Information security is a pivotal factor in the digital transformation of Membership organisations and Professional Bodies, as cyber-attacks can have severe consequences, including brand reputation loss and trust erosion among members.
Security can either make or break your digital transformation
Membership organisations and Professional Bodies play a vital role in their communities. Their primary focus is on managing professional knowledge and facilitating the exchange of expertise among their members. Because the organisation’s value to their members lies in the services they provide, and the information they hold about their members, protecting the intellectual property of both the organisation and its members is of utmost importance.
Information security is often just considered to be a compliance challenge, particularly in light of regulatory standards such as GDPR, ISO27001 and PCI DSS. However, proper consideration of information security requirements is a key success factor of membership organisations and professional bodies to operate safely and effectively in the digital age. A successful cyber-attack can have potentially fatal consequences for membership organisations and professional bodies – a data breach may result in loss of trust from members, loss of the organisation’s reputation or even financial penalties.
Based on Hiscox Cyber Readiness Report approximately 45% of professional service organisations reported experiencing at least one cyber-attack in the last 12 months. Gaining back the member’s trust and rebuilding the brand value might take years or even decades as is shown in the case of British Airways (whose brand reputation plummeted to a four year low following their 2018 data breach) or Tesco Supermarket (whose brand was contaminated by a major data breach in their banking arm in 2016).
Key consideration of information security challenges
In the complex world of membership organisations and professional bodies there are three key risk areas warrant attention on the journey to being digitally powered organisation.
- Attacks on the organisation and internal users
The core activities of these organisations involve utilising and safeguarding the personal data of their employees, members, or potential members, as well as handling sensitive industry knowledge as part of their services. For example, an organisation may hold:
- Members’ CVs
- Members’ personal details (name, address etc. bank details for direct debit)
- Professional training/certification materials or other valuable intellectual property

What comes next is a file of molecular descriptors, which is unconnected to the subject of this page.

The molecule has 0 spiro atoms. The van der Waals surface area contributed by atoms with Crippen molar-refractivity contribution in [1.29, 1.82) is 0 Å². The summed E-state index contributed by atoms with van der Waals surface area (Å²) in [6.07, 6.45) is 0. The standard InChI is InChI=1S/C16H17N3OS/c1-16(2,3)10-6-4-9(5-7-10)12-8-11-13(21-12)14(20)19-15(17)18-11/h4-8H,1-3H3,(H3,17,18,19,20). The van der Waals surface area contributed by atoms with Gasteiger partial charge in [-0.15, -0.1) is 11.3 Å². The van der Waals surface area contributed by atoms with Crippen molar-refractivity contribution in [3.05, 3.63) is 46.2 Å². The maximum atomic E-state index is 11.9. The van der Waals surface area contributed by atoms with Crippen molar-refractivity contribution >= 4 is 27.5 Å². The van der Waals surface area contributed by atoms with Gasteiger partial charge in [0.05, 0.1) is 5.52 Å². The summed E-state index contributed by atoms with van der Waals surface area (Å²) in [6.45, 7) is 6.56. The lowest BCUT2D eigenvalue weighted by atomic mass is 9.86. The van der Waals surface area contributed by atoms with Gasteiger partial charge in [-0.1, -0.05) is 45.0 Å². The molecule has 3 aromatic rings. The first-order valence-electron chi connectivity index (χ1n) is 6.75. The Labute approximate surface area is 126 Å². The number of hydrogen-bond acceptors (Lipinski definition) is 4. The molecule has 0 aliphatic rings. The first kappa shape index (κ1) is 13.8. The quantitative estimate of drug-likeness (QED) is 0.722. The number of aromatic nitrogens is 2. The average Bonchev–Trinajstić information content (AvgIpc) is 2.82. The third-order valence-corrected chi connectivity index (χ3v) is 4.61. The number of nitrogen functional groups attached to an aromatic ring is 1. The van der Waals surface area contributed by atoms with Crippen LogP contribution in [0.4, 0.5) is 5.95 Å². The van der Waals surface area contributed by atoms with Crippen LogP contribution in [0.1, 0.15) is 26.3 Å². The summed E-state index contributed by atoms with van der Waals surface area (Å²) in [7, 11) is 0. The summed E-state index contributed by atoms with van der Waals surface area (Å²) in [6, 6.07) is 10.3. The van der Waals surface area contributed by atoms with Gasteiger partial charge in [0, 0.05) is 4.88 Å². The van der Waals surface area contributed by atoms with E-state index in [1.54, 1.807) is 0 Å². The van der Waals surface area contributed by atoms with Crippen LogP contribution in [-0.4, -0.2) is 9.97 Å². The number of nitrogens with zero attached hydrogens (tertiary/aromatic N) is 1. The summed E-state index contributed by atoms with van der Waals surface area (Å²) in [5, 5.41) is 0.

- Employee’s personal details.
Organisations need to remain constantly vigilant to prevent various threats such as phishing, internal attacks, and malware attacks. Phishing attacks are typically carried out through deceitful emails. Internal attacks involve attempts to gain unauthorised access to sensitive internal data, either by internal or external individuals. Malware attacks use malicious software to disrupt access to internal networks, applications, and data. Ensuring that your staff are properly briefed on the importance of data security and armed with strategies and techniques to spot and eliminate attempts to compromise your data is a crucial first step in protecting your brand.
- Attacks on organisation members
It’s not just your employees though! Your members are susceptible to phishing attacks that mimic communications from the organisation. These attacks can be highly sophisticated, employing the organisation’s logo and branding to deceive members and extract sensitive information. To safeguard both their reputation and members, organisations must take measures to guarantee that communications are easily identifiable. It’s crucial for members to be informed about verifying emails to prevent falling victim to such deceptive practices.
- Target members and additional stakeholders
Target members and external organisations could be considered easier targets as they are not familiar with membership organisations and professional bodies behavioural patterns and tools e.g., website/application. The stakes may be high as they are not committed to the membership organisation or professional body and its quite likely they won’t become members after a cyber security attack. Organisations must make steps to ensure that communications from them can be clearly identified.
How we can help
Mason Advisory is dedicated to assisting membership organisations and professional bodies in attaining an optimal level of maturity in information security. Whether your organisation is embarking on a digital transformation or is already on the journey, we can help identify and mitigate risks while recognising and enhancing existing strengths.
We highly recommend our swift “Digital Association Readiness Health Check,” a process that takes less than 5 days. Our adept team can rapidly assess crucial issues, pinpoint areas for improvement, and furnish a focused development roadmap. This modest investment in organisational review serves as a preventive measure, averting unnecessary expenses on tools or overly complex solutions for identified risks.
The article underscores the vital role of information security in the digital journey of membership organisations and professional bodies. Mason Advisory’s solution provides a strategic approach to assess security readiness promptly, preventing costly investments amid the rapidly evolving digital landscape.
We hope you find this article informative. If you’d like to read the rest of the articles in this series, click the links below:
- Insight 1 – Laying the Technology Foundation for a Digital Association
- Insight 3 – How to unleash the power of data with knowledge & insights
- Insight 4 – Crafting a digital experience to attract and retain the next generation
For more information or help on your journey to Membership in the Digital Age, email firstname.lastname@example.org to discuss further.
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